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For it is an implication of any doctrine of natural law or natural right that the marks and standards of a natural justice are such as to make it recognizable, even in the face of whatever the prevailing conventional or customary justice may affirm to the contrary.Indeed, in this sense natural laws are held to be evidenced by nature itself, and to be there, as it were, right in the facts for all to see, if we have but eyes to see, and are not blinded by habit or by convention or by social conditioning or whatever.Or why does the football coach insist that a tackle be made in one way rather than another?
Still, it is one thing to say that in any natural law doctrine, ethical and political standards are objectively grounded, or that they literally have a status as laws of nature, and thus are knowable and rationally determinable.
It is yet another thing to understand just how such natural norms and standards may thus come to be known, to say nothing of how they can have an actual ontological status in reality.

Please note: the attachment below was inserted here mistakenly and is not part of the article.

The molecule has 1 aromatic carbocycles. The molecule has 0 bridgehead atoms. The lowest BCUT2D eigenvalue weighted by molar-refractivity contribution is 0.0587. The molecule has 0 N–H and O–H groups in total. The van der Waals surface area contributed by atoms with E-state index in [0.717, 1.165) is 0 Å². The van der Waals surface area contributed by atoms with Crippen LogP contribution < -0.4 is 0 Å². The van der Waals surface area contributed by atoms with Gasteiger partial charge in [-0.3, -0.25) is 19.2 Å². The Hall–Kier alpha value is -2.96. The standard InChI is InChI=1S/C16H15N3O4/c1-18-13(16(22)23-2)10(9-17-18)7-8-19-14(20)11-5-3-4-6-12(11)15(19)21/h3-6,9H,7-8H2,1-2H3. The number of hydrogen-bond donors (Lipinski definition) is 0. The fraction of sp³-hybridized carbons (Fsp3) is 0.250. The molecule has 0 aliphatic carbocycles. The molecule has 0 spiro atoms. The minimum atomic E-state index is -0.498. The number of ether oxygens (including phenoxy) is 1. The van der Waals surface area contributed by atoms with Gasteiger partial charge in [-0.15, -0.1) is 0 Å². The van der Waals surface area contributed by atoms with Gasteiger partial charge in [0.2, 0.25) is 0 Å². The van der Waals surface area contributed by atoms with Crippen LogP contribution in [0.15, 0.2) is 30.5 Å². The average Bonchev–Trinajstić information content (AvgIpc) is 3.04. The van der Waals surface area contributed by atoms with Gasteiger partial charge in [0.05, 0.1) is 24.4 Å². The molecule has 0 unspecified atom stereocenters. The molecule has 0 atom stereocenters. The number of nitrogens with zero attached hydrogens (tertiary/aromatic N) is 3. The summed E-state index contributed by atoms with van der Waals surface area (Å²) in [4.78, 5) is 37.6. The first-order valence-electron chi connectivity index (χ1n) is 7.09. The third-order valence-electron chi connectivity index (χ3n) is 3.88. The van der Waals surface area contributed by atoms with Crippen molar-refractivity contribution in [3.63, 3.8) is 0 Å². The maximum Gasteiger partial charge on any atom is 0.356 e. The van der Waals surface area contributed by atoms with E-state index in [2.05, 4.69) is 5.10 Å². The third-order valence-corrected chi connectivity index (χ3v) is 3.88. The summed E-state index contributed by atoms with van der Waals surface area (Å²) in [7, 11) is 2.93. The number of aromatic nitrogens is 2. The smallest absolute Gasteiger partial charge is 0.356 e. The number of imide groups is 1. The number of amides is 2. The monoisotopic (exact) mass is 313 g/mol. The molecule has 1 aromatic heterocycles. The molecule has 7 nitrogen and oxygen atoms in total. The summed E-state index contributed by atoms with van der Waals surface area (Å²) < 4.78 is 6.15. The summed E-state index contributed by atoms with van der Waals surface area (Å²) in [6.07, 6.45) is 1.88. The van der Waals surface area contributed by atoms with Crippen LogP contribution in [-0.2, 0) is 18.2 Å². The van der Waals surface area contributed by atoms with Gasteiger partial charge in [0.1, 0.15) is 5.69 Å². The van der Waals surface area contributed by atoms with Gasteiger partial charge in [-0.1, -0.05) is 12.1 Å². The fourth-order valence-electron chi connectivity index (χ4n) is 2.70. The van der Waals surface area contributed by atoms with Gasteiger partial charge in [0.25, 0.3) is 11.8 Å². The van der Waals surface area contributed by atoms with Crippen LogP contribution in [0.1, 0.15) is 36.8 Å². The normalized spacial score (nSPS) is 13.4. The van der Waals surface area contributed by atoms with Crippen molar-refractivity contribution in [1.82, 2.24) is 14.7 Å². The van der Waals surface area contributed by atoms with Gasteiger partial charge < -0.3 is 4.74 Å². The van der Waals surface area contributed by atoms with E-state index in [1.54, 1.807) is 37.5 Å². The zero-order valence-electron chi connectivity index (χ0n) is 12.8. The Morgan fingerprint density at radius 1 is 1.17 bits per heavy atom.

Professor Crowe has even remarked that "the natural law, as an idea, is almost as old as philosophy itself."  He thinks he can find the origins of a natural law doctrine even among the pre-Socratics.
Following this, it received at the hands of the Sophists what appeared to be, if not a death-blow, then certainly a serious set-back.
Why does the skilled surgeon, for instance, make his incision in one way rather than another?
Don't we say that it is because he knows how to do the job?
As one contemporary critic has put it, "the philosophers tended to say that the natural law was not natural, and the lawyers that it was not law."  Nevertheless, with the Thomistic revival in the latter part of the nineteenth century, an interest in natural law appeared to be in full swing again by the first quarter of the present century, particularly in Catholic circles.
In this country, Catholic institutions of higher learning, especially law schools, pressed for the teaching of so-called natural law along with positive law; and thinkers of the stature of Jacques Maritain enjoyed vogue and influence alike in their efforts to awaken both Europeans and Americans to the pressing demands of human rights, particularly in the light of the ruthless suppression and perversion of those rights at the hands of the Nazis.
And now just as suddenly, and seemingly no less unpredictably, there has been a dramatic revival of interest in so-called "rights theories" - and this just in the last ten, perhaps even in just the last five, years.
True, such recent rights theories have not always involved an effort at reinstating anything like "natural" rights, and certainly not "natural law." Yet many of them have.